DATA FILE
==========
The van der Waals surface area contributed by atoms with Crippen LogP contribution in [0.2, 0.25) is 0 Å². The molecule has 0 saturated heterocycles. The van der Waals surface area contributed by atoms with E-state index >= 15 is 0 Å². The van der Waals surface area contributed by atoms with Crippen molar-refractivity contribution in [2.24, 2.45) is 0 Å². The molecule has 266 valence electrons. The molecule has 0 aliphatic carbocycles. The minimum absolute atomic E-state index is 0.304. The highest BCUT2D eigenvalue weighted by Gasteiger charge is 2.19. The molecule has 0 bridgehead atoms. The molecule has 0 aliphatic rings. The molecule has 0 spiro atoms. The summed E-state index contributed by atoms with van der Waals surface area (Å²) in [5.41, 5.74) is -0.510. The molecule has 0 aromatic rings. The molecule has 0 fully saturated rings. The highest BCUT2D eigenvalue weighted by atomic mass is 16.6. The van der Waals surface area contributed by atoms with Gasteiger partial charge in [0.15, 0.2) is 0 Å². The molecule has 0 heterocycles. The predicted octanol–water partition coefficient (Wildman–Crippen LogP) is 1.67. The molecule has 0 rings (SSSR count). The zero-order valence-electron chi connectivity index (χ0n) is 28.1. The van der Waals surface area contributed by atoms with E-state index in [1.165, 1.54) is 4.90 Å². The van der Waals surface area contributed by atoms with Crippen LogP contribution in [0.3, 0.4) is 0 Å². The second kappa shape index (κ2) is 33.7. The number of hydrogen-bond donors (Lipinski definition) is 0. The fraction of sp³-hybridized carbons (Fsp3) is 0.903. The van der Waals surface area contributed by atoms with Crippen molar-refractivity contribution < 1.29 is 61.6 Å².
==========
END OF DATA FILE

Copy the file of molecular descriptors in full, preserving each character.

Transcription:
The van der Waals surface area contributed by atoms with Crippen LogP contribution in [0.2, 0.25) is 0 Å². The molecule has 0 saturated heterocycles. The van der Waals surface area contributed by atoms with E-state index >= 15 is 0 Å². The van der Waals surface area contributed by atoms with Crippen molar-refractivity contribution in [2.24, 2.45) is 0 Å². The molecule has 266 valence electrons. The molecule has 0 aliphatic carbocycles. The minimum absolute atomic E-state index is 0.304. The highest BCUT2D eigenvalue weighted by Gasteiger charge is 2.19. The molecule has 0 bridgehead atoms. The molecule has 0 aliphatic rings. The molecule has 0 spiro atoms. The summed E-state index contributed by atoms with van der Waals surface area (Å²) in [5.41, 5.74) is -0.510. The molecule has 0 aromatic rings. The molecule has 0 fully saturated rings. The highest BCUT2D eigenvalue weighted by atomic mass is 16.6. The van der Waals surface area contributed by atoms with Gasteiger partial charge in [0.15, 0.2) is 0 Å². The molecule has 0 heterocycles. The predicted octanol–water partition coefficient (Wildman–Crippen LogP) is 1.67. The molecule has 0 rings (SSSR count). The zero-order valence-electron chi connectivity index (χ0n) is 28.1. The van der Waals surface area contributed by atoms with E-state index in [1.165, 1.54) is 4.90 Å². The van der Waals surface area contributed by atoms with Crippen LogP contribution in [0.3, 0.4) is 0 Å². The second kappa shape index (κ2) is 33.7. The number of hydrogen-bond donors (Lipinski definition) is 0. The fraction of sp³-hybridized carbons (Fsp3) is 0.903. The van der Waals surface area contributed by atoms with Crippen molar-refractivity contribution < 1.29 is 61.6 Å².